Meet Janet Scheel, MD

Janet Scheel, MD, may run the Heart Failure Program now, but her first love was cardiac catheterization as a resident nearing graduation. Dr. Scheel made the leap to the then-emerging field of heart transplants soon after, running programs at the University of Maryland Medical Center and The Johns Hopkins Hospital, before becoming Director of the Heart Failure and Cardiac Transplant Program at the Children’s National Heart Institute in 2013. 

“Transplants really have not been around as long as you might think in terms of success because it’s development of effective immunosuppressive medications that make it successful,” says Dr. Scheel. “When I started in the field, it was something you did on the side with congenital heart disease in cardiology because there wasn’t enough to make it a specialty. But that is starting to change now.”

Since joining Children’s National, the team has done eight heart transplants and helped to develop the Ventricular Assisted Device (VAD) Program. A VAD is a device used to support heart function while awaiting heart transplantation and Dr. Scheel credits the Cardiac Transplant Program’s success with the simultaneous growth of the VAD Program.

Dr. Scheel’s commitment and expertise has helped the VAD program to grow, however the transplant process can take time to complete. It often takes a long time to receive the heart and the patient has to be in the right condition and that waiting still makes Dr. Scheel nervous.

“Often [organ] donors are donating more than just their heart so you have to wait until everything is coordinated before you can pick it up,” says Dr. Scheel. “Sitting around and waiting is the worst — it doesn’t matter what time I get the call about a donor, I can’t sleep. Until that heart starts beating in the recipient’s chest, I cannot relax. It’s nothing to take lightly.”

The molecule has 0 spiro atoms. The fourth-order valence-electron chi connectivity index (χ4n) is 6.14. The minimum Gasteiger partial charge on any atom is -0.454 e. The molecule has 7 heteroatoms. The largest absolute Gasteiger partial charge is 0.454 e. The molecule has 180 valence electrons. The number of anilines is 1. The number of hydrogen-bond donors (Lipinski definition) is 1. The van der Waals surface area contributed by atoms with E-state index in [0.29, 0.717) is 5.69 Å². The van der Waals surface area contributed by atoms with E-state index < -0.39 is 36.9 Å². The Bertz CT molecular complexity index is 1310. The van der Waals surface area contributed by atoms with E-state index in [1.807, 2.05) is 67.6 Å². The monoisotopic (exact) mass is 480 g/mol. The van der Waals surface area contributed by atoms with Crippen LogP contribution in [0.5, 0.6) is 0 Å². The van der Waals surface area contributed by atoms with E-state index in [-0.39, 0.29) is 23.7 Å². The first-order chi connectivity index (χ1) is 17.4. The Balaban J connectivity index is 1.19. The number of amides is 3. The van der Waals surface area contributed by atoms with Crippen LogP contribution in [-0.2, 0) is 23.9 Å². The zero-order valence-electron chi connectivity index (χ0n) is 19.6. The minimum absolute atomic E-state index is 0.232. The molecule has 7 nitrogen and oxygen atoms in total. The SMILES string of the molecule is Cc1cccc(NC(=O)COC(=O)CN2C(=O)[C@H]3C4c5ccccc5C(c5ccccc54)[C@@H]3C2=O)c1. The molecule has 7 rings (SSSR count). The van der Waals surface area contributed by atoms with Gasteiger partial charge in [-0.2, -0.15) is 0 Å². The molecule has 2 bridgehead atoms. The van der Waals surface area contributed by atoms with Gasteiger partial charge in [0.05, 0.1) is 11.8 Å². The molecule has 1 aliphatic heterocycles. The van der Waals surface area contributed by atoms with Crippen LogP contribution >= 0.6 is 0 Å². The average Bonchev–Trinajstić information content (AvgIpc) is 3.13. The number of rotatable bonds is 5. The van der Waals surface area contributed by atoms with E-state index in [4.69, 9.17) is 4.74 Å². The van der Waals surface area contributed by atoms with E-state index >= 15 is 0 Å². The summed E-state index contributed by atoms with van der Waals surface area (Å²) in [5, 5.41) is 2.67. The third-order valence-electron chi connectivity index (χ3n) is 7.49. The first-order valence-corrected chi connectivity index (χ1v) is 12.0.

The doctors at Children’s National conduct an extensive evaluation in order to determine if there is another option for the patient besides a transplant due to its limited time value. In 15-18 years the patient will need a new heart because the graft will fail or another problem will arise. However, doctors say that the patient’s quality of life  improves drastically after a heart transplant.

“The quality of life we give these kids is great; I have transplant patients who play high school sports and I even have a patient who played college sports. Our patients graduate, get married, and usually have no restrictions. That’s what we give them,” says Dr. Scheel. “We don’t give them a normal lifespan, but we usually do give them a great quality of life and that’s worth it.” 

Even though the job is difficult, Dr. Scheel says there are many reasons she continues to work with patients in need of heart transplants.

“What really keeps me in it are three things: the families are incredible, the kids I’ve taken care of are amazing, and the medicine is fascinating,” says Dr. Scheel. “Looking back at these past two decades working with transplant patients and what we’ve learned, we’ve just come so far. I also think that with the new knowledge we are constantly gaining this will get even better. It is that hope and belief that helps me stay in the field.”

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